The School of Public Health (SPH) was founded in 1999. Degree programs in SPH include Master of Health Administration (MHA), Master of Public Health (MPH), Doctor of Public Health (DrPH), and Ph.D. in public health sciences. Areas of concentration include biostatistics, community health, environmental & occupational health sciences, epidemiology, health management and policy, and maternal and child health.[33] Graduate certificate programs are available in Public Health and Geographic Information Systems (GIS).[34]

SPH also offers dual degree programs with TCOM, the UNT Anthropology Department and the University of Texas at Arlington School of Nursing.[35]

School of Health Professions[edit]

The School of Health Professions at UNTHSC started with the Physician Assistant program in 1997, which became the first PA program in Texas granted authority to award the Master of Physician Assistant Studies (MPAS) degree.[36] The MPAS program is currently ranked as the number 38 graduate-level physician assistant program by U.S. News and World Report.[37]

The School also offers a Doctor of Physical Therapy (DPT) degree.[36]

UNT System College of Pharmacy[edit]

In 2011 the Texas Legislature authorized the establishment of a college of pharmacy at UNTHSC.[38] The college matriculated its inaugural class of Doctor of Pharmacy (PharmD) students in 2013.[39][40][41]

New MD school[edit]

In 2015, UNTHSC and Texas Christian University, also in Fort Worth, announced the creation of a joint MD school, which will accept its first class of students in 2018.[42]

UNT Health[edit]

UNT Health is the physician entity of UNTHSC. It includes 170 physicians (99 DOs and 71 MDs) from nearly every medical specialty who practice in over 30 clinics across Tarrant County as well as area hospitals. UNT Health handles over half a million patient visits every year.[43] In June 2014 the UNT System Board of Regents and the Tarrant County Hospital District approved creation of a partnership where physicians from UNT Health and the JPS Health Network will be combined under a newly formed medical group.[44]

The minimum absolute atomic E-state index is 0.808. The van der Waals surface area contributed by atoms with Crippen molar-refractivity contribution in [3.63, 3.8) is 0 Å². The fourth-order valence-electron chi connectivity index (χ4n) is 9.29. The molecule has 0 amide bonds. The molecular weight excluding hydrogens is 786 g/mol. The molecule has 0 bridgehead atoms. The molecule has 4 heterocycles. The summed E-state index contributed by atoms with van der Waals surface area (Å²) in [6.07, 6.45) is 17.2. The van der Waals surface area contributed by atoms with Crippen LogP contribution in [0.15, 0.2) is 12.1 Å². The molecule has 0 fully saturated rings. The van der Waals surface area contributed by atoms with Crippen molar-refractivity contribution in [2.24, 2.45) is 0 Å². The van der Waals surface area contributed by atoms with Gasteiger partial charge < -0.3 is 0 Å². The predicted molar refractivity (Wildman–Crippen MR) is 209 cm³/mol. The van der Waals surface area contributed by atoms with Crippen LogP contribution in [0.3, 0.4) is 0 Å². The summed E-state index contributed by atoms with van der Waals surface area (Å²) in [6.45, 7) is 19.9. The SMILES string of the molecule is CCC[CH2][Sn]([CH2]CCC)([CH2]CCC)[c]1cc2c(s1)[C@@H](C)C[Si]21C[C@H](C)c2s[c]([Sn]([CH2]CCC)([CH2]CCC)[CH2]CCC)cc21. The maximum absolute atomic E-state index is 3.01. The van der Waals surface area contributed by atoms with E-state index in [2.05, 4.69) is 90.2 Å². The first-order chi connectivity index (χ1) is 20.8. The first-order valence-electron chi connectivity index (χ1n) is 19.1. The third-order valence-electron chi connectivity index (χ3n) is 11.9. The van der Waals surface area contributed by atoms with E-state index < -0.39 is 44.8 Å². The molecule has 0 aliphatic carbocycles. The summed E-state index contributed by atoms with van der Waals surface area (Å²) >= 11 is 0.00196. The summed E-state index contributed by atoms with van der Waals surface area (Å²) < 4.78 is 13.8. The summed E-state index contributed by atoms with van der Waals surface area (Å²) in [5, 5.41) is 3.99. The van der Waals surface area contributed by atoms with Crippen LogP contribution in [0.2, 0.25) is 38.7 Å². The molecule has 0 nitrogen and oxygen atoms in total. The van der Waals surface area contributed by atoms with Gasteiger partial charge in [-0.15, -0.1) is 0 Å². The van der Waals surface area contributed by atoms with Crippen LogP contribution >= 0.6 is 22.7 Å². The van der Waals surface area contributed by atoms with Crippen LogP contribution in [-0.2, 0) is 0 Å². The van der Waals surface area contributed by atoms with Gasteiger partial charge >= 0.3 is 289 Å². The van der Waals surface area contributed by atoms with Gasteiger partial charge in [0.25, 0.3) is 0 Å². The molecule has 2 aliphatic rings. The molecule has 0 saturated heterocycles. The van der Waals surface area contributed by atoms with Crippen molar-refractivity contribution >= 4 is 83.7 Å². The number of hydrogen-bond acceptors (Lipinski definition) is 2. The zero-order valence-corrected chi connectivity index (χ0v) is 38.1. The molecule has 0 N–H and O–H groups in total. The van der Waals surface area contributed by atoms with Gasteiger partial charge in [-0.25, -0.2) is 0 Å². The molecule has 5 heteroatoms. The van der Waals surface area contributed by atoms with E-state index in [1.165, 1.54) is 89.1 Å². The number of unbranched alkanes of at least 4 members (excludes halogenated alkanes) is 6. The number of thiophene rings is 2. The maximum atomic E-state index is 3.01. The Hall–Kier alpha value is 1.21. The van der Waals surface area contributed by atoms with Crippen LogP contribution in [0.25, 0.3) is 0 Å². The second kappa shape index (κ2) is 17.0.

The Gibson D. Lewis Health Science Library's collections, including more than 20,000 journal titles and 67,000 books, provide UNTHSC students and faculty with access to the latest basic science and clinical research. The Lewis Library provides access to virtually 100 percent of the world's current medical information, including a wide variety of research databases.[45]

Centers and institutes[edit]

UNT Center for Human Identification[edit]

The UNT Center for Human Identification is considered one of the country’s premier forensic DNA labs.[46][47] It consists of the Laboratory for Molecular Identification, the Laboratory of Forensic Anthropology, and the Forensic Services Unit.

Founded in 1986, The Laboratory of Forensic Anthropology provides anthropological analysis of human remains for law enforcement and medicolegal agencies as well as other publicly supported entities such as public defenders and district attorneys.

The Center for Human Identification was created in 2004, formally integrating the efforts of the Laboratory of Forensic Anthropology and the Laboratory for Molecular Identification. In addition to providing investigators with important information regarding cases, the anthropological data are used to refine molecular analyses within the CODIS system. This collaboration has created a unique resource for the identification of missing persons and unidentified remains, and is available to law enforcement agencies and medicolegal entities charged with the investigation of death across the nation. Additional support is also available to agencies through the Center's Forensic Services Unit.[48]

Notable alumni, faculty and staff[edit]